After repealing several measures decreed by President George W. Bush restricting the ability of Cuban Americans to travel to the island and send money to their families there early in his first term, Obama won the state again in 2012, in important part by increasing his percentage of the Cuban-American vote there by 10 points.
Since those early steps were taken, however, Obama has been much more cautious, due primarily to the continued detention of a U.S. Agency for International Development (USAID) contractor, Alan Gross, who was arrested in late 2009 and subsequently sentenced to 15 years for distributing communications and computer equipment to members of Cuba’s Jewish community without a permit.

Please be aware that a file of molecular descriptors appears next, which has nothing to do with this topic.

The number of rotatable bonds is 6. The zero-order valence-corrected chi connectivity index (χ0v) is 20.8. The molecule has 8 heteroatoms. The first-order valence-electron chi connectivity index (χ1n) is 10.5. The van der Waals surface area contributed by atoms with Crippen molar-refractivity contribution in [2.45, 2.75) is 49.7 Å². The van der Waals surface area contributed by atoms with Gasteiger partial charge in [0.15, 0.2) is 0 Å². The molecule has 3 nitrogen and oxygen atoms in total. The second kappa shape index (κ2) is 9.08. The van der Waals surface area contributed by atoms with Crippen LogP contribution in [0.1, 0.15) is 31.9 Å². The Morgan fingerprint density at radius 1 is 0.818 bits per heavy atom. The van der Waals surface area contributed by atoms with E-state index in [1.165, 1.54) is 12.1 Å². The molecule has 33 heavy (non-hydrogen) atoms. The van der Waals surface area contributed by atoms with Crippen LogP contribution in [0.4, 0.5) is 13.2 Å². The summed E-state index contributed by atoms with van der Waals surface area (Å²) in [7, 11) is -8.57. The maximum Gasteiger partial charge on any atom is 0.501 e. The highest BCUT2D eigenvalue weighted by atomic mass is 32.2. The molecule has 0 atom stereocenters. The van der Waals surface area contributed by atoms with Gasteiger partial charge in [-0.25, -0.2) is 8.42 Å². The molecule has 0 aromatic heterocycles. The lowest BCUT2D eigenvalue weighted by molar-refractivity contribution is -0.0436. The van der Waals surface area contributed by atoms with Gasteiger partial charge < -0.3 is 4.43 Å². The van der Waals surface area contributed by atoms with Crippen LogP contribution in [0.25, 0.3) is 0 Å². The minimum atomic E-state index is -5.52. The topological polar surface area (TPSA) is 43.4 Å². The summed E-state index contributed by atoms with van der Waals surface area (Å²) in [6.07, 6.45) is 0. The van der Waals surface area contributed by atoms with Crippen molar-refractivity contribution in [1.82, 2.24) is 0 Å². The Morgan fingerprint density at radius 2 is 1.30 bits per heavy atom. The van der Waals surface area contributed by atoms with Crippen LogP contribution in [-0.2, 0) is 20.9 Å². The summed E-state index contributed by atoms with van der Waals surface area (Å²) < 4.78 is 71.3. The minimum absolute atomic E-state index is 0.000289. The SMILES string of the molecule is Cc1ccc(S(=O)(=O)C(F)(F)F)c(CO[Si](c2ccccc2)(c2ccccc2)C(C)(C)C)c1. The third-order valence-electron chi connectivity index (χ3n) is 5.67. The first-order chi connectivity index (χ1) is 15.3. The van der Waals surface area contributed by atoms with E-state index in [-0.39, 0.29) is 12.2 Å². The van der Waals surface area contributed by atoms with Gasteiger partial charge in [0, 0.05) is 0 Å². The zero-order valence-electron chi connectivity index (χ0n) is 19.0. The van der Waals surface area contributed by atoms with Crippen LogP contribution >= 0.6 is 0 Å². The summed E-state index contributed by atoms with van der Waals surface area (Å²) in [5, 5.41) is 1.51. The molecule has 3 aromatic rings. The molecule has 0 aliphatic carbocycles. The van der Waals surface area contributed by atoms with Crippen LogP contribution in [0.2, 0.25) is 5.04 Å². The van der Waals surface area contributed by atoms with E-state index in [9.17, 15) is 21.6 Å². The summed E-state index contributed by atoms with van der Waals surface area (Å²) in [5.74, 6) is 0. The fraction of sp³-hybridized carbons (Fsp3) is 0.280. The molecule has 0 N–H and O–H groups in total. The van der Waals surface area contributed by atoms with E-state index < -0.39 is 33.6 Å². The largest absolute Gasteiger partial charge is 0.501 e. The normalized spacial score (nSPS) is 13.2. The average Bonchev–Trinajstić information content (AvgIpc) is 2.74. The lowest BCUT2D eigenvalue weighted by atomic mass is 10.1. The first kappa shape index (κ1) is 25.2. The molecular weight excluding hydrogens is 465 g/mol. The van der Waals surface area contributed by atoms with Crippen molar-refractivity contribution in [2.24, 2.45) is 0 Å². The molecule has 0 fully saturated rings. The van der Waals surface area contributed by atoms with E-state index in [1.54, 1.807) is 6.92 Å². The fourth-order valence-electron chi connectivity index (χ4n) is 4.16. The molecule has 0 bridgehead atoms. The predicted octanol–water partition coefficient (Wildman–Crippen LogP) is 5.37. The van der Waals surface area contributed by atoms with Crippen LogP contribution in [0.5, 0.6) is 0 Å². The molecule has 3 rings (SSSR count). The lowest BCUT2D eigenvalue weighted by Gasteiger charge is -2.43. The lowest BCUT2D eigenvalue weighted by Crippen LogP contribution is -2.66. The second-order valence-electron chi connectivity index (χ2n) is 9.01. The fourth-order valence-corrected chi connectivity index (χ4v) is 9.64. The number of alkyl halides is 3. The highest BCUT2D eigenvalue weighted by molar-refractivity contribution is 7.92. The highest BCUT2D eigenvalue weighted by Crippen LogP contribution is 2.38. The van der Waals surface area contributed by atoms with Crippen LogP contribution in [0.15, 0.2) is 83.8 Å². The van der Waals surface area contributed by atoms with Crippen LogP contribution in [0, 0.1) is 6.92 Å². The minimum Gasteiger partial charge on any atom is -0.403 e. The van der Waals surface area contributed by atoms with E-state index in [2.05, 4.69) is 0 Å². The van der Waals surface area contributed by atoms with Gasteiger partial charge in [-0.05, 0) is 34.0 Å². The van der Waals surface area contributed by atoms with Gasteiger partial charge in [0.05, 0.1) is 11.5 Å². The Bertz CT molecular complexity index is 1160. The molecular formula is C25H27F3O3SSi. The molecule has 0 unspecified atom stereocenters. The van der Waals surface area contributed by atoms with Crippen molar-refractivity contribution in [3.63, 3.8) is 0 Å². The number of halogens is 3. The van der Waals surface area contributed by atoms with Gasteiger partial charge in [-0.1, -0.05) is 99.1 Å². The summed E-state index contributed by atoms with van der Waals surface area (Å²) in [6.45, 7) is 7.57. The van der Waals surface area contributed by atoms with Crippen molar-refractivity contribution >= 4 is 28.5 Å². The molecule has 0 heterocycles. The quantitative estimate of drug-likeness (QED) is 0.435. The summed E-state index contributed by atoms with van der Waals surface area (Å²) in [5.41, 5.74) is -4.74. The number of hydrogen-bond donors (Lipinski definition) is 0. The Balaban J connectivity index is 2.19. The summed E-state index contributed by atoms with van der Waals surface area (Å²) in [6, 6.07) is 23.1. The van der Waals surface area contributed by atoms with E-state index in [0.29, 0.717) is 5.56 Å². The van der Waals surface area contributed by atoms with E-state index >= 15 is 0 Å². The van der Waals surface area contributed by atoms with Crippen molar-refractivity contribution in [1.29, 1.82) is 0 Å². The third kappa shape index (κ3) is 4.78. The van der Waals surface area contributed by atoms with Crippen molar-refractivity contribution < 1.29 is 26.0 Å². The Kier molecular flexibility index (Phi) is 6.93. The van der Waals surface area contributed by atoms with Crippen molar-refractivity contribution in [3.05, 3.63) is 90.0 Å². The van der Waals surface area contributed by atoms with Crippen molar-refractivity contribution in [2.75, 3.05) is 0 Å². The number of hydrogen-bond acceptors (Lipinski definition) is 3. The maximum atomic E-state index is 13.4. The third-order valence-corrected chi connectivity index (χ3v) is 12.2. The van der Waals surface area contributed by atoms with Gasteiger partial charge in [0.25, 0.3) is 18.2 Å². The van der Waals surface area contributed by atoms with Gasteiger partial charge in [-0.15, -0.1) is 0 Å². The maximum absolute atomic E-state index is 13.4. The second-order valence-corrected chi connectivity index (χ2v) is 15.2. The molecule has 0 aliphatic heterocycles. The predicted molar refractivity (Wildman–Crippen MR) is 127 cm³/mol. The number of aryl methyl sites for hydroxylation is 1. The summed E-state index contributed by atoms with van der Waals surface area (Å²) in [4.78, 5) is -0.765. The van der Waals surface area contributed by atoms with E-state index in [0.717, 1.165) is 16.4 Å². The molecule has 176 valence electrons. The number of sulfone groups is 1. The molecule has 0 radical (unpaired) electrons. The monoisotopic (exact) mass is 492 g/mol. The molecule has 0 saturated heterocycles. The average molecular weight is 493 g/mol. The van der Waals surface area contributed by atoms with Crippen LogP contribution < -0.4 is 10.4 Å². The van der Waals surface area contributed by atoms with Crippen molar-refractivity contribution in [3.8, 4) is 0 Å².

Most analysts believe that Havana hopes to exchange Gross for the so-called “Cuban Five” – Cuban intelligence agents convicted of spying and other offences in the late 1990’s – one of whom was released in 2011 and another expected to be released this month.
Nonetheless, Obama has taken some small steps over the last several years, including making travel to Cuba by U.S. citizens for educational, cultural and similar programmes easier and authorising low-level bilateral talks on a range of issues, such as migration, that had been suspended under Bush.
“They’re doing things on the margin of the policy but nothing fundamental,” noted Michael Shifter, president of the Inter-American Dialogue, a hemispheric think tank here which has urged the administration to take a more forthcoming position on Cuba, in part because normalisation would improve relations with Latin America as a whole.